What is an Endoscopy?
Endoscopy is a minimally invasive procedure in which an endoscope is inserted into an opening or small incision in the body. An endoscope is a long, thin and flexible tube with a light and camera attached at the end. The images inside the body are captured by the endoscope and projected onto a monitor.
Endoscopy is carried out for:
- by examining internal organs, surgeons may be able to determine cause of patient’s symptoms
- for biopsy i.e. surgical removal of tissue for lab testing, to confirm diagnosis of cancer or other diseases
- Surgical removal of tumours or polyps
- Cauterisation (seal using heat) of bleeding vessel
|Type of Endoscopy
|Where Scope is Inserted
|Into the nose or mouth
|Through the vagina
|Through the urethra
|Esophagus, stomach or top part of small intestine
|Through the mouth
|Into the anus
|Through an incision near the affected joint
|Through small incisions in the abdomen/pelvis
Table 1: Types of Endoscopy
Read on to know more about what goes on typically for an endoscopic procedure!
Before the Endoscopy
Prior to the procedure, instructions will be provided by the medical team depending on the type of endoscopy that is going to be performed. Some of the following preparation might be required:
1. Dietary restrictions
- Fasting for a designated period of time e.g. 12 hours before the procedure.
- Going on a low fibre diet for a few days before endoscopies involving the large intestine (colonoscopy) or lower part of the bowels and rectum (sigmoidoscopy).
2. Bowel preparation
- Laxatives might be prescribed for certain endoscopies involving the gut to remove stools from the colon for better visibility during the process.
- Antibiotics may be prescribed to prevent infection if needed.
- Physicians should be informed of any medications or supplements being consumed, so appropriate medical advice can be given. For instance, blood thinners e.g. warfarin, aspirin or supplements like fish oil, gingko which have been suggested to increase bleeding risk may need to be stopped days before surgery. It is important to note that any medical therapy should NOT be stopped without prior consultation with the doctor.
During the Endoscopy
Endoscopies are usually not painful and are generally well-tolerated. Patients often only experience a mild discomfort, that might be similar to a feeling of indigestion or sore throat depending on the type of endoscopy being carried out.
Normally, patients will receive some form of anaesthesia, depending on the type of endoscopy being done, to prevent them from feeling any discomfort. They may be awake, drowsy, or sleeping based on the kind of anaesthesia they receive.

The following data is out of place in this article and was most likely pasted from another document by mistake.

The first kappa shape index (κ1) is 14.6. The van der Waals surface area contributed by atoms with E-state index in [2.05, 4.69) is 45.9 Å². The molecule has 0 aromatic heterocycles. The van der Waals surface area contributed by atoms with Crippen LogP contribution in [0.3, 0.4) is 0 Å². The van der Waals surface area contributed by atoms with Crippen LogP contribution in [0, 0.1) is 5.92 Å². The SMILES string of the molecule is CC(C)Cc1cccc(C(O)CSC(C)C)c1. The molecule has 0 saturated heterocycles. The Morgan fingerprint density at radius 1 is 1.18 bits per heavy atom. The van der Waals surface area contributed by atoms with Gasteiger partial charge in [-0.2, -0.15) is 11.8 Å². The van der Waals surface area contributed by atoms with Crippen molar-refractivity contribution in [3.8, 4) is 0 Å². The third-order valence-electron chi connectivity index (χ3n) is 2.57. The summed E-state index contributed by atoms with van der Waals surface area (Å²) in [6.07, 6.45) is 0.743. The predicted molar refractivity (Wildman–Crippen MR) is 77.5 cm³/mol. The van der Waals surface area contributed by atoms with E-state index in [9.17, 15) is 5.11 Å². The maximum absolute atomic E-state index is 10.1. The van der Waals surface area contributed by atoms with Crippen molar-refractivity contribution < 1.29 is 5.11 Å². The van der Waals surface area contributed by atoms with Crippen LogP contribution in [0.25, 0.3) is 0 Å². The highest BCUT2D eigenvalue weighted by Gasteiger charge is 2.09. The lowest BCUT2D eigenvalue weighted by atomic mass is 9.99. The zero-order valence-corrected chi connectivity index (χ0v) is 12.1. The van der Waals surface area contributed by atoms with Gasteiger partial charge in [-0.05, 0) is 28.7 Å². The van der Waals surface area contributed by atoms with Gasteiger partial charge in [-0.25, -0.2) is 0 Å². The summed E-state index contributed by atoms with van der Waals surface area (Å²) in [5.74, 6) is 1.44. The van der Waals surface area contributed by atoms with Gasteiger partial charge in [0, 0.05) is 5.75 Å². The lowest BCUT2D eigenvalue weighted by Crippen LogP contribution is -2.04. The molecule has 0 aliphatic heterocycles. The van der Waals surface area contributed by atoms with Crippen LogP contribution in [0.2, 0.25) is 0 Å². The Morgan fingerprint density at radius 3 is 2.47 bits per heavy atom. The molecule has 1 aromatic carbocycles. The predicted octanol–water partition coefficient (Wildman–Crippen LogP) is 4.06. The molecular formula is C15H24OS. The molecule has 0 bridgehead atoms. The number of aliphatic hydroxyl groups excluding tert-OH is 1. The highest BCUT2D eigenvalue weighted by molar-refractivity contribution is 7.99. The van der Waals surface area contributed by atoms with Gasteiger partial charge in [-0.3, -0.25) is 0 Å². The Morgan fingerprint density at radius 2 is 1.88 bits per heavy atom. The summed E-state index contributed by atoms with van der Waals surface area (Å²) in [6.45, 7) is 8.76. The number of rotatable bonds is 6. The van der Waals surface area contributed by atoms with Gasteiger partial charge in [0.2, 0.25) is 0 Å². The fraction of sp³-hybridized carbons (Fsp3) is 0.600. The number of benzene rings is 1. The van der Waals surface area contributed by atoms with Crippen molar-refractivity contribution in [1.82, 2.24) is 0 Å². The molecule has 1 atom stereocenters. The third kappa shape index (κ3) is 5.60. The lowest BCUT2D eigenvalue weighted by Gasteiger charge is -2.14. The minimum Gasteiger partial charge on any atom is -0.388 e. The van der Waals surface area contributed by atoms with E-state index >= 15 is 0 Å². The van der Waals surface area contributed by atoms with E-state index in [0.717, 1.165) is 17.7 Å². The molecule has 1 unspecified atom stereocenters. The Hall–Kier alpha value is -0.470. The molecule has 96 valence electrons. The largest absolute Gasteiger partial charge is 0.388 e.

Patients may also receive procedural sedation, especially if they are awake, to help them feel more relaxed and less conscious of the ongoing endoscopy. This also serves to ensure that the surgeon can carry out the operation smoothly.
The process involves the insertion of an endoscope into the body. The point of insertion of the scope depends on the type of endoscopy to be carried out (refer to Table 1).
During the procedure, the doctor usually navigates the endoscope through the organ cavity of interest, while the camera captures real-time images of the organ’s insides which can be uploaded onto a monitor. This allows the clinician to examine the interior of the organs more clearly. Additional surgical proceedings may also be carried out during the endoscopy (e.g., biopsy, tumour/polyp removal).
The entire procedure generally takes around 15 to 45 minutes depending on the type of endoscopy being done or could be longer.
After the Endoscopy
Endoscopies are normally day-surgery cases, and do not require overnight hospitalization. Most patients are usually fit for discharge to home on the same day.
Following the procedure, patients typically rest in a recovery area. Depending on the kind of anaesthesia/sedation that was administered, some might require patients to be accompanied by a caregiver on discharge, and also to avoid driving.
If needed, patients should also clarify instructions regarding any medication (e.g., when to restart any medicine that was stopped before the operation), or restrictions/precautions post-procedure.
Adverse Effects associated with Endoscopy
Mild side-effects that patients may experience post-procedure depending on the type of endoscopy done include:
- Numb throat due to the use of local anesthetic
- Abdominal bloating and flatulence
- Mild cramping
- Rectal irritation
The following are some of the rare complications that could occur:
- Infection at the site of endoscopy
- May comprise of these symptoms – fever, chills, inflammation, and the presence of pus.
- Perforation (piercing/tearing) or bleeding of the organ e.g.
- Vomiting of blood or persistent, severe stomach pain post gastroscopy
- Black or dark-coloured feces post colonoscopy
- Sedation-related side effects
- Discomfort (bruising or tenderness) at site of injection
- Low blood pressure
- Breathing difficulties
If any of the above, or other unusual symptoms are observed after the endoscopy, the patient should seek medical attention immediately.